Locked Down Review: Anne Hathaway and Chiwetel Ejiofor Pioneer the COVID Rom-Com

Anne Hathaway and Chiwetel Ejiofor’s Locked Down is the first post-COVID romantic comedy, benefitting and suffering both from the monotony of our new normal.

Anne Hathaway and Chiwetel Ejiofor in Locked Down Review
Photo: HBO Max

For as long as 2020 dragged its miseries across our lives, a curious refrain became constant in my line of work: ‘We never could have predicted something like this year while working on our project.’ That comment, and its many variations, was repeated en masse during interviews, press conferences, and Zoom chats about the handful of films, TV series, and other assorted media that managed to be released during a pandemic. But as HBO Max’s Locked Down signals, that’s about to change.

Up until this point, most of the films released last year were filmed in 2019 or earlier, creating among them a bizarre alternate reality where these stories existed on screen. There was no COVID in their 2020, nor shutdowns, and certainly not a global economy standing still. And barring a few low-budget (but appealingly ambitious) “Zoom” horror movies, that’s the way things went until Doug Liman announced he was filming Locked Down in September: a romantic dramedy that Steven Knight wrote as a dare over the summer. As the vanguard for the movies that will spring from a post-COVID Hollywood, I cannot say this Anne Hathaway and Chiwetel Ejiofor pairing sets the bar demonstrably high. Yet, a lot like lockdown life itself, there is a weary acceptability to it.

The basic setup is surely familiar. Paxton (Ejiofor) and Linda (Hathaway) are a couple suffering through the umpteenth month of lockdown in London. This includes the requisite Zoom calls to work and the restless chatter of hangouts with friends who are exactly where you left them last time. And yet, things are a little worse for our leads. Because unbeknownst to any of their friends, Linda dumped Paxton right before COVID hit.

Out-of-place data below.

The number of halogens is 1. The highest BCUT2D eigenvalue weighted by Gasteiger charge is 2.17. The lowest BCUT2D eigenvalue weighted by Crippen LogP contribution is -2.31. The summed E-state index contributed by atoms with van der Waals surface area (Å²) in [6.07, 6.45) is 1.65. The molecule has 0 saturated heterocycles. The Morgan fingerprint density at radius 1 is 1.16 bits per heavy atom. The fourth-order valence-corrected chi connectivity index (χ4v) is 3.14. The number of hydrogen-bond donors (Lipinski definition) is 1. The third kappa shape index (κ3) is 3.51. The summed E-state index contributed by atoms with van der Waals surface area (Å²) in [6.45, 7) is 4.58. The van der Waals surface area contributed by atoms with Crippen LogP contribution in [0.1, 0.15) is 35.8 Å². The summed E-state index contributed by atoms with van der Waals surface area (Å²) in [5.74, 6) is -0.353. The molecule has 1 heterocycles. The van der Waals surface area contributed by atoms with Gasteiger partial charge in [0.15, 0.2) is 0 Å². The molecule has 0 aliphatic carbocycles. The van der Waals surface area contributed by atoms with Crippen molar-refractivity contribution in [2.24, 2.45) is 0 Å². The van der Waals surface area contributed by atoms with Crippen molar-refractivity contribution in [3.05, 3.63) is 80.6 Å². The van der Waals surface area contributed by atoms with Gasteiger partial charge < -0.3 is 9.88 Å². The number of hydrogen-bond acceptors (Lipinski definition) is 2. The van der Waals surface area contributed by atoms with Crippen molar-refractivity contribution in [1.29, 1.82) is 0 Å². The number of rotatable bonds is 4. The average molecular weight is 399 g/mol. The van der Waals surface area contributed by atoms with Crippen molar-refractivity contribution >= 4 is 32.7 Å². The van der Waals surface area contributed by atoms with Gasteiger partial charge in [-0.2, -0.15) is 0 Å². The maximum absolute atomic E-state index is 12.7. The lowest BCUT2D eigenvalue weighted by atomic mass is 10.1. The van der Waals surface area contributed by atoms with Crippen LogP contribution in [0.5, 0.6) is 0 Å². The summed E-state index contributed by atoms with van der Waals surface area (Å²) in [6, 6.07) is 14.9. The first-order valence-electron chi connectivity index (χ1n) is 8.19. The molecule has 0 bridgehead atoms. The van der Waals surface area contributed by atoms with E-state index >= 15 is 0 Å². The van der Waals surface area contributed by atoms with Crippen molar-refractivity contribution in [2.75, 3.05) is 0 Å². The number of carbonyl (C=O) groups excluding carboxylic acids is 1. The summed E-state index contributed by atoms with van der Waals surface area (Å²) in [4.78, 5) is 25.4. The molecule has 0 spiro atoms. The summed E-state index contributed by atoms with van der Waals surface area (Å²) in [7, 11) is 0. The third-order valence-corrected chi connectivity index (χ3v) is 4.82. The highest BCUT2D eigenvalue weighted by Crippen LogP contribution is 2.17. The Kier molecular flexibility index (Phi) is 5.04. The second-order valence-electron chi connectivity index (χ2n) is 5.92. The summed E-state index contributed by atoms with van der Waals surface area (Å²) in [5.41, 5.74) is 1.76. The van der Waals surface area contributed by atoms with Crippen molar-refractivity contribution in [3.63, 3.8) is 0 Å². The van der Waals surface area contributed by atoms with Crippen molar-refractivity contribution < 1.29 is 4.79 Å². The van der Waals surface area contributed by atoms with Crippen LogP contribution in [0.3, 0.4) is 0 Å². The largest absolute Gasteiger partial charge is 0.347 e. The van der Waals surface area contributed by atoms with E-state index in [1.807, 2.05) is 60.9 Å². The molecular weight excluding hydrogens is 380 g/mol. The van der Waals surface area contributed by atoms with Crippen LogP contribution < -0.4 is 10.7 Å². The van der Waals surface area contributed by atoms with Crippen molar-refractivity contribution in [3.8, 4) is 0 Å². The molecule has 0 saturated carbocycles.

Still (frustratingly) invested in each other’s lives, neither can quite walk away from their quarantined home, particularly as Pax is furloughed and Linda was always the breadwinner, anyway. So they live separate, chained lives in the same house, Paxton reading his new poems on the street in the afternoon, and Linda enduring his bad wine selection (he does the shopping) and grim requirements from her new promotion to CEO during a pandemic. But when fate seems to intersect their lives again—with Pax hired to do clandestine work on the shady side of Linda’s company—the pair discover they might be able to spice things up… by robbing her sleazy parent company blind.

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Barely 100 minutes, Locked Down is a story in three acts, and where two of them work well enough. The first third of the movie is the strongest, with Liman’s cast, and Knight’s lackadaisical screenplay, wallowing in the absurdities of quarantined life. Like that pair of pajamas or sweatpants you wore a little too often for the past 10 months, there is a weary self-loathing in the comfortable monotony here.

This can range from Pax’s former employer (Ben Kingsley in the best of the movie’s many cameos) having developed a seemingly secondary personality who butts into Zoom calls, to walking in on an ex with an exhaust hose in his bike helmet and not thinking it strange that it’s for a selfie. In moments like these, Locked Down benefits from a slovenly disaffection.

It also comes alive again near the end when Pax and Linda decide to become the schlubiest thieves you’ve ever seen, committing a charmingly low-key theft where nine-tenths of the targeted department store is empty, and the London streets make for a barren getaway.

When walking through these paces, Locked Down works, even if there is not quite a feature length worth of story to string these two elements together. To be sure, Ejiofor and Hathaway are winsome enough, with Ejiofor really keying into the exasperation of a man who was already on a years-long lockdown before COVID happened, and who now worries he’s run out of time to fix things. He and Hathaway develop a strained familiarity that plays like a pair of mates who are currently on the outs. However, if the chemistry is to suggest there was a long lost burning passion there, it’s never found in the movie’s running time.

And with them alone—plus a slew of Zoomed in cameos that include Mark Gatiss, Ben Stiller, and Mindy Kaling—left to bridge the narrative center between our strange reality and their whimsical heist, there just aren’t enough raw materials available to close the distance.

If Locked Down is meant to be the first major release to come out of last year’s quarantine, then Steven Knight’s King Lear, this ain’t. Additionally, as the trickle of this type of movie becomes an inevitable flood, it’s doubtful this film will be remembered as anything more than a footnote. But hey, if you’re bored during the actual ongoing lockdown—still—it is charming enough to pass the time with your own well worn sweatpants and cheap wine.

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Locked Down is streaming on HBO Max now.


3 out of 5